Australian Rules Football


By: Matthias Baudinet

     This summer I had the opportunity to play Australian Football. This is a sport that I have played in the past, but have not played for a really long time. Known as Australian Rules Football, Australian Football, Aussie Rules, football, or footy, this is the main code of “football” in Australia. Just as American Football is the dominant form of “football” in the States, Australian Football is that in Australia.

     This is a wonderful sport that requires endurance, strength, intelligence, and kicking. I consider myself being an open minded person, and so I always try everything once. When it comes to sports, being open minded is something that I value because one can learn an awful lot about a certain culture when watching and playing that culture’s favorite sports. Australian Football is certainly an entertaining sport that does not get a lot of attention in many places around the world, and I think that opposite should be true.

      The sport is played between two teams of eighteen players on an Australian Football field or a modified cricket field. The field is in an oval shape, and the goals are two tall posts at opposite ends of the oval. The main way to score in the game is to kick the ball between the two tall center posts. Kicking a goal is worth 6 points. There are also two other posts on each side of the two main center goal posts. If a player kicks the ball between the two outside shorter posts, then that team is awarded one point (this is not referred to as a goal, but a behind).

Here is what an Australian Football field looks like:

     Players are allowed to position themselves anywhere on the field no matter if they belong to the defense, midfield, or offense. Players are also allowed to run with the ball in their hands, or they can kick the ball on the ground. Since the ball resembles that of an American football, running with the ball is usually how the players carry the ball up the field. When running however, the player must bounce the ball every 15 paces. Throwing the ball to your teammates is not allowed. Instead, players handball to their teammates. Meaning that they must punch the ball almost like a volleyball.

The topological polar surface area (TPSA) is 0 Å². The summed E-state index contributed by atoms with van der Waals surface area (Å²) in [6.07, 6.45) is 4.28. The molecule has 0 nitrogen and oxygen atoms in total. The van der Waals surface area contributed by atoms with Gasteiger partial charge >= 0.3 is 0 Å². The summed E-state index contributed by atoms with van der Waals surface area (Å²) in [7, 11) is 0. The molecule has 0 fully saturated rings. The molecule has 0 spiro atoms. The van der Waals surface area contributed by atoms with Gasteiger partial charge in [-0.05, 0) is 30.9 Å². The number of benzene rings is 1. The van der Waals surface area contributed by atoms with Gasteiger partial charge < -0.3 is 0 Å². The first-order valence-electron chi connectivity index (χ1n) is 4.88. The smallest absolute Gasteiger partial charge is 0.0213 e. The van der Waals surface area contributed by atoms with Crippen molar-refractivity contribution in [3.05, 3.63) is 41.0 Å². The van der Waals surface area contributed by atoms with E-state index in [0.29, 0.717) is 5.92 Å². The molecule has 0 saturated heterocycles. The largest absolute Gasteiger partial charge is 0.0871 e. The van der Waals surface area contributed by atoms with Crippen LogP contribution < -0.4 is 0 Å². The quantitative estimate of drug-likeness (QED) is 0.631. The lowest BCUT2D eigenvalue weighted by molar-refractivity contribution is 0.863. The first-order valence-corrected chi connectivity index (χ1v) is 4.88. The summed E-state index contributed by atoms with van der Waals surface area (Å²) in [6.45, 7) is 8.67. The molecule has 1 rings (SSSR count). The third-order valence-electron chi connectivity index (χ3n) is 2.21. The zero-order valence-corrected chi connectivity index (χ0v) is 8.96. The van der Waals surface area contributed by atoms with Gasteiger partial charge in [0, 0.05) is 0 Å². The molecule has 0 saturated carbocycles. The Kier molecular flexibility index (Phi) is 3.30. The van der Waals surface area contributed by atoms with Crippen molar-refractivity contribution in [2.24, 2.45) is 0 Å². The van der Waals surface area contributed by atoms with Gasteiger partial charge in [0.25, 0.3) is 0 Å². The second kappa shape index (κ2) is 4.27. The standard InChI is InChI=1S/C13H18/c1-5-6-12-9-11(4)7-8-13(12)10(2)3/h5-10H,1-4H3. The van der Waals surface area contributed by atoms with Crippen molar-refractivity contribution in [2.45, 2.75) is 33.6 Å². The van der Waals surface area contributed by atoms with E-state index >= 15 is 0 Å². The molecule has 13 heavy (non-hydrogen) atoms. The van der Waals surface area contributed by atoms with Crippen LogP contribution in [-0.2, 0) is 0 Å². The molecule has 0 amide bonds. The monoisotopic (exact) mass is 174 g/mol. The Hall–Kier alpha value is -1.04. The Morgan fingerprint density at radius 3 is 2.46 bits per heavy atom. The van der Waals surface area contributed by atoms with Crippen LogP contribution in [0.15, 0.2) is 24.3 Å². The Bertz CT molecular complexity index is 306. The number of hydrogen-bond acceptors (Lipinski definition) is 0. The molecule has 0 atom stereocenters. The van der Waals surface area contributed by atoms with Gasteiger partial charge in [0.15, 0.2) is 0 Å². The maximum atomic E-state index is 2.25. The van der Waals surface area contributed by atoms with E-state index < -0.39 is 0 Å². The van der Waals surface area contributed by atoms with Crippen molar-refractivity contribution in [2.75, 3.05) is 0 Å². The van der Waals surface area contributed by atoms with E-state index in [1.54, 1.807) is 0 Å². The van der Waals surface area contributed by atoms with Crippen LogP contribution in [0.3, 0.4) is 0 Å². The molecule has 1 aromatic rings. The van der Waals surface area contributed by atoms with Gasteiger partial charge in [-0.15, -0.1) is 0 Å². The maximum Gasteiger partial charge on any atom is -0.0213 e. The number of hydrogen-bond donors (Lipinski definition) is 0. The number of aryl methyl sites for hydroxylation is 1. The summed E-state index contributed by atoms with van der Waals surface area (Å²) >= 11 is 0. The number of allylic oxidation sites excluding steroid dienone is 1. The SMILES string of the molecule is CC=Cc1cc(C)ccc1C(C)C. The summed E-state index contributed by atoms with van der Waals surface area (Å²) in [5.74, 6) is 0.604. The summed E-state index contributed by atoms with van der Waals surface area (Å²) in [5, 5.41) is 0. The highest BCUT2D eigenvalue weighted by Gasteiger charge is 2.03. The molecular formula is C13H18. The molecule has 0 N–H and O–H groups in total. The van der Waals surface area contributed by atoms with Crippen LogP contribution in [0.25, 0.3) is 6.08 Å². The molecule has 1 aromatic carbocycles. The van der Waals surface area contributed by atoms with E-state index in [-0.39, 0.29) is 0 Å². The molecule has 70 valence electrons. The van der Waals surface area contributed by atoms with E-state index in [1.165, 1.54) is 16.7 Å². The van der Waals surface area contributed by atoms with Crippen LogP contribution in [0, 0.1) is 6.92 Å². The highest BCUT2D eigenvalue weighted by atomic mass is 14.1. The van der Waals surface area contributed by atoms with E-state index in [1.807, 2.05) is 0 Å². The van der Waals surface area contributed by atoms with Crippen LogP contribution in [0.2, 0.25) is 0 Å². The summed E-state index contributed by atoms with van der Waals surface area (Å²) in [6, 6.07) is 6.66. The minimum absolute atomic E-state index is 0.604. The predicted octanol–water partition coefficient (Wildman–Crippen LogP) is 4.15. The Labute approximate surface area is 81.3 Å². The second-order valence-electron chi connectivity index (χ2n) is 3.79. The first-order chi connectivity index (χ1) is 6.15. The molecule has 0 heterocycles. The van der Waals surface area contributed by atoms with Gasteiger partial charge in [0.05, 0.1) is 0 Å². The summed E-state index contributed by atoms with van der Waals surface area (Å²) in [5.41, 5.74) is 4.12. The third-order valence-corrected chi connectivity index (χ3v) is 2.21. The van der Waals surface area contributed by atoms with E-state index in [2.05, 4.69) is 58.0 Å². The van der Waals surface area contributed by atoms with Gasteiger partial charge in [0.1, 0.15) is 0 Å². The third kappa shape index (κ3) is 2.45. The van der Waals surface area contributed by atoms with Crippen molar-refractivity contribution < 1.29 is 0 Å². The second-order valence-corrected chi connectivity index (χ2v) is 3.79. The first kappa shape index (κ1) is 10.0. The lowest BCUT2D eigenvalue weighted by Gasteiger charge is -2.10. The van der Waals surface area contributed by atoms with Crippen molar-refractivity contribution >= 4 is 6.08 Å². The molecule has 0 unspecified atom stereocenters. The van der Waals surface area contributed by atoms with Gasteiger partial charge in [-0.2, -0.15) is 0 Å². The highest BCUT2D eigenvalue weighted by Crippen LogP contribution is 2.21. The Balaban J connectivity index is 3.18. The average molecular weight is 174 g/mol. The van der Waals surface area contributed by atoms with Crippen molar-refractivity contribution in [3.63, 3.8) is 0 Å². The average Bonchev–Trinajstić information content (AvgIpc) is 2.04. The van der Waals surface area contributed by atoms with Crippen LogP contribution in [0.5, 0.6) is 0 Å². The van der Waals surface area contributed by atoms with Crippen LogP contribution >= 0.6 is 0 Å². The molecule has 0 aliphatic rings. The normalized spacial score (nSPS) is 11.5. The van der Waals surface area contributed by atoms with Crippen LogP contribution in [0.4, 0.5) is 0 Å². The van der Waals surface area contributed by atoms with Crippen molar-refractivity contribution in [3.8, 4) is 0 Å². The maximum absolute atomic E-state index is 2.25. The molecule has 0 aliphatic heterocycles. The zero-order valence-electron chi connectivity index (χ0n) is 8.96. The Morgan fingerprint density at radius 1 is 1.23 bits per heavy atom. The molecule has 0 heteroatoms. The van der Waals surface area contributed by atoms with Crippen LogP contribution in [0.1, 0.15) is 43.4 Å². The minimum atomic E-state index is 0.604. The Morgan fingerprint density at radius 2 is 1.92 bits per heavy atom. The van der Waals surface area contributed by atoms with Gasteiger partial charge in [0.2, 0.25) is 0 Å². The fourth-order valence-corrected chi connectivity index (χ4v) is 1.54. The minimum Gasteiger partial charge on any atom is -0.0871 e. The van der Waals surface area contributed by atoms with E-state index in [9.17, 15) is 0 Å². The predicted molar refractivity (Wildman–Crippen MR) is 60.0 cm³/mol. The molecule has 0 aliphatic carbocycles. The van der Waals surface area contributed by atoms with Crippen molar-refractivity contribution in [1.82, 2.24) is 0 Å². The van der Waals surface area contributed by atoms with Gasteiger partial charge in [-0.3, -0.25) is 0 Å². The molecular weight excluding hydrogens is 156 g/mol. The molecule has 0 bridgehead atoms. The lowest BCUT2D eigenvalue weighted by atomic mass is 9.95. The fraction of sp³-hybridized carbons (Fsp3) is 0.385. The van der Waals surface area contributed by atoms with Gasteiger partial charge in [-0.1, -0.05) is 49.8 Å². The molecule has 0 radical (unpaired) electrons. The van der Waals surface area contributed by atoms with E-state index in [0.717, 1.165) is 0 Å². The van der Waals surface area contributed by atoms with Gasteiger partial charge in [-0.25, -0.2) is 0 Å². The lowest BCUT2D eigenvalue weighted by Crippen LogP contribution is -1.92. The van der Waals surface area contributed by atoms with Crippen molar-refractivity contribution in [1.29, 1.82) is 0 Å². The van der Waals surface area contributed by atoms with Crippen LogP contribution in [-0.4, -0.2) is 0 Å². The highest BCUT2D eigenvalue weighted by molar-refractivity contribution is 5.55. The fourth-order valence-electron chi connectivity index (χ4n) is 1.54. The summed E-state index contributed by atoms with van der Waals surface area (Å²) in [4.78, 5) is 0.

Also, a player must not be caught holding the ball if they are being tackled. After being tackled, the player must either handball the ball to an open teammate or release the ball. Not releasing the ball will result in a foul. When a player catches a ball that was kicked, the player who caught the ball is awarded a free kick. This is called a mark. This allows them to have a few seconds to pick out an open teammate to kick to, or to decide to run down the field if they choose.

     Physical contact is one of the sport’s main attraction. Tackles are allowed, but bumps is a distinctive feature to Australian Football. A bump, or a “hip and shoulder” is when a player hits the other player by jumping into the air and hitting an opponent with their hips and shoulder. Watch the video below for examples:

     This is what contesting for a mark looks like:

     The sport was invented in Melbourne, Victoria, Australia in the 19th century. Origins of the game go back to the early 1800s, but the official rules of the game were created and published in 1858. The most prestigious Australian Football competition is the AFL (Australian Football League). The AFL Grand Final, which is the equivalent of the American NFL Super Bowl, is the highest attended sport champioship event in the world.

    I highly recommend watching videos on youtube about the sport, or trying to play it yourself if you are interested. Check online to find local AFL clubs near you!

Here is another video for you guys:


12 thoughts on “Australian Rules Football

  1. Actually there are 2 codes of football in Australia, AFL and Rugby (further divided into League and Union). Which is the 'main' will depend on the state you live in and it gets pretty religious at times!


  2. Everton host Arsenal at Goodison Park on August 23, 2014. Roberto Martinez's side this must have been done prior analysis of the match – a match they had passed, especially when they undergo the opening Premier League match of the season against the order soldier cannon London forged by Arsene Wenger.


  3. I do trust all the concepts you've offered to your post.They are very convincing and can definitely work.Nonetheless, the posts are very brief for starters.Could you please lengthen them a little from next time?Thanks for the post.


  4. Nice post! Australian Football looks really intense. It's crazy that the guys don't wear any pads at all. I'm sure if this was the NFL there would be a flurry of fines handed out for a lot of those hits.


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